Welcome to the Drum Run Adventure Tour
Presented by the Rhythm of Life Society
In partnership with BC Children's Hospital Foundation!
Drum Run is a two-part adventure - the "Drum" part and the "Run" part. The drumming part of the tour will take place in over 20 cities, where you'll join Lyle Povah, an endurance athlete and marathoner, and the community for indoor drum circles. The run part is a 1,500-kilometer journey that Lyle will embark on, covering 4 tour legs:
Vancouver Island: Victoria to Campbell River
The Highway of Tears: Prince Rupert to Prince George
The Okanagan: Kamloops to Osoyoos
Lower Mainland: Hope to Vancouver.
How Can You Help?
VOLUNTEER WITH US
Join our fundraising tour as a dynamic volunteer, and let's unite our community through joyful, health-promoting fun. Join our passionate volunteer team now!
MAKE A DONATION
Spark change today! Your gift fuels our mission for BC Children's Hospital Foundation. Join us, be a hero for kids – donate now and make this tour a success!
Ready to leave a lasting legacy in your community and elevate your brand's prominence? Be a game-changer as a corporate sponsor with us!
I am writing to endorse the superb talent, dedication and professionalism of the music services provided by Mr. Lyle Povah at British Columbia’s Children’s Hospital. Lyle’s ability to relate to children of all ages (and their parents), to seemingly effortlessly adapt to a myriad of challenging clinical situations and to bring smiles and giggles from little patients and families make him an integral member of the health care team. His contributions to the well-being of both patients and staff are phenomenal.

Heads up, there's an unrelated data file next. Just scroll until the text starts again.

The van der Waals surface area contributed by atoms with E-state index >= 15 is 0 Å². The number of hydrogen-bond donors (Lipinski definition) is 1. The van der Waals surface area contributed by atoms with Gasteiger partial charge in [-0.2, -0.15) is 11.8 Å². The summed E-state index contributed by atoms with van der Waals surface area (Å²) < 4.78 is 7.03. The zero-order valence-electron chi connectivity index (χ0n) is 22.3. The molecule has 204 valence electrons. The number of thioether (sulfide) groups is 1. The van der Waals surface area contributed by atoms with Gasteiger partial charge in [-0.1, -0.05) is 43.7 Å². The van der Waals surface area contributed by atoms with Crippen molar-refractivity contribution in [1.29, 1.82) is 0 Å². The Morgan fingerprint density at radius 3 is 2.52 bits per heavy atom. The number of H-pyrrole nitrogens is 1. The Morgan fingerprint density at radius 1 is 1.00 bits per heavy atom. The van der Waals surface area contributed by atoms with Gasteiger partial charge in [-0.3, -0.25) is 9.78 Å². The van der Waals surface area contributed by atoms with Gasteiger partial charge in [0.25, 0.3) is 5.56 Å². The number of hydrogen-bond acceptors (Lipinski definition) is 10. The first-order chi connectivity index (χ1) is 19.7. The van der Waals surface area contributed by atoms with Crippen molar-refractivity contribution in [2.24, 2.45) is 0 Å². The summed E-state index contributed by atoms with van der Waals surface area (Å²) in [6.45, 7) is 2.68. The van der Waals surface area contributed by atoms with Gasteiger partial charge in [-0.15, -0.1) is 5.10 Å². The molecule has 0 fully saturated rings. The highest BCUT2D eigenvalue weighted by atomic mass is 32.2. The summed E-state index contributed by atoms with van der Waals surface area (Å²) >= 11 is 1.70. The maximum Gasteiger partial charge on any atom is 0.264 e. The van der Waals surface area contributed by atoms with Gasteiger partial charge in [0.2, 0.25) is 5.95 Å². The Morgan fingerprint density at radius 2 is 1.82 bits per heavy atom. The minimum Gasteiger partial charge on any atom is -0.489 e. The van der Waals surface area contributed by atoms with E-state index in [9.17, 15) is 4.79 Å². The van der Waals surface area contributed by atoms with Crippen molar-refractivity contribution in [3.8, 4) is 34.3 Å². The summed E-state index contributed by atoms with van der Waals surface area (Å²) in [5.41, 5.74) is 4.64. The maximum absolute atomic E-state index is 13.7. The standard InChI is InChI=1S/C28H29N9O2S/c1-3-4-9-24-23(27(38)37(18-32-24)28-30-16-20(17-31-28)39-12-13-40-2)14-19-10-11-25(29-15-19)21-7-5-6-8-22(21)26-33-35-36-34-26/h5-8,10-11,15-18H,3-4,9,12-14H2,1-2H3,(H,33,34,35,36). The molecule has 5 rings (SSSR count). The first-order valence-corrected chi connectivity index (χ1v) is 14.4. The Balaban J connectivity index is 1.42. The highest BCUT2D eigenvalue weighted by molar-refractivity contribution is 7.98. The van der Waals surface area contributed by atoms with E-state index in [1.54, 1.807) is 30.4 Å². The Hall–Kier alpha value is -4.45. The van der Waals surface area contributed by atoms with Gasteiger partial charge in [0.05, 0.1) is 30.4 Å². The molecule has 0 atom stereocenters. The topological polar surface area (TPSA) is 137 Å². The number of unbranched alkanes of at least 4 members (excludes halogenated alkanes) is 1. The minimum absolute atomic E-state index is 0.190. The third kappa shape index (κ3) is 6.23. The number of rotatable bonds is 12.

I am a paediatrician on staff at Children’s for a decade. Over the years I have worked in several departments from Emergency to Cardiology and for the last few years on the ICU Step-Down ward. I have watched Lyle work his magic in all these most improbable places. Children in this setting are acutely ill, having had open-heart operations or other life-saving procedures. Some are newly diagnosed with devastating conditions. Most have just weaned off ventilators, often starting to rouse from comas. All are hooked to an array of monitors and invasive medical devices. They are anxious, sometimes in pain and generally heavily medicated. Their families are exhausted and scared; some speak little or no English. The future is uncertain.
Into this techno jungle strolls Lyle with his ever-changing trolley of the oddest instruments that you could imagine. Countless times I have seen infants and toddlers come alive to the songs and sounds and antics at the bedside. They open an eye, turn their head and cautiously join in, banging bells and drums and throwing themselves into the action. Older children and teens immerse themselves in the familiar strains – Lyle’s intuition is so attuned that his performance engages all ages and cultures. Often this is the first flicker of response and hope that the families (and the docs) see. The heart rates, blood pressure readings and breathing patterns settle in a response far greater than that to any medication that we have to offer. Smiles, sometimes tears cross the faces of the nurses as the whole team takes a break from the stresses of the ward to enjoy the Lyle moments – rewarding human moments in a sea of high-tech critical medicine.
I have studied Lyle’s approach with interest and awe over the years. As a physician-scientist I have come to appreciate and respect the power of this most soothing yet invigorating and human interaction. It is beyond the realm of my medical practice yet is such an effective and valuable tool that “Lyle at the bedside” has become my favourite prescription. Lyle’s gift is unique, his manner contagious and his reliable presence is one of our greatest assets.
- Sal K. Denny, MD, FRCPC
Pediatrician, Intensive Care Unit, BC Children's Hospital
" This man Lyle Povah...
has the rhythm of our Mother Earth in his heart ❤️ ”
- Dennis Kale, First Nations Artist